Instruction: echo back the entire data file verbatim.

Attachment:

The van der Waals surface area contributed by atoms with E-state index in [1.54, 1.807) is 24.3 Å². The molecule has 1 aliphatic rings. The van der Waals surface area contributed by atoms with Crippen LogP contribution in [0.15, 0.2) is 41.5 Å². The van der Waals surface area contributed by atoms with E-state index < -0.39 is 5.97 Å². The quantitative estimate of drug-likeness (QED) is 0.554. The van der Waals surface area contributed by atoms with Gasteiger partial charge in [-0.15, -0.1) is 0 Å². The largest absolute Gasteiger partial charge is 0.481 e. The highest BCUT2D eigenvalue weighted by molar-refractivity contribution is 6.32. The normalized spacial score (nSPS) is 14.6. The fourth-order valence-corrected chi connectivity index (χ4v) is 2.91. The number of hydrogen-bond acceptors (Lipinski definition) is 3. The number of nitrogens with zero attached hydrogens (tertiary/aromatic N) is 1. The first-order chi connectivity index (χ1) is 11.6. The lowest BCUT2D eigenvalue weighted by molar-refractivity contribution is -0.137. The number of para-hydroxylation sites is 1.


The van der Waals surface area contributed by atoms with E-state index in [1.54, 1.807) is 24.3 Å². The molecule has 1 aliphatic rings. The van der Waals surface area contributed by atoms with Crippen LogP contribution in [0.15, 0.2) is 41.5 Å². The van der Waals surface area contributed by atoms with E-state index < -0.39 is 5.97 Å². The quantitative estimate of drug-likeness (QED) is 0.554. The van der Waals surface area contributed by atoms with Gasteiger partial charge in [-0.15, -0.1) is 0 Å². The largest absolute Gasteiger partial charge is 0.481 e. The highest BCUT2D eigenvalue weighted by molar-refractivity contribution is 6.32. The normalized spacial score (nSPS) is 14.6. The fourth-order valence-corrected chi connectivity index (χ4v) is 2.91. The number of hydrogen-bond acceptors (Lipinski definition) is 3. The number of nitrogens with zero attached hydrogens (tertiary/aromatic N) is 1. The first-order chi connectivity index (χ1) is 11.6. The lowest BCUT2D eigenvalue weighted by molar-refractivity contribution is -0.137. The number of para-hydroxylation sites is 1.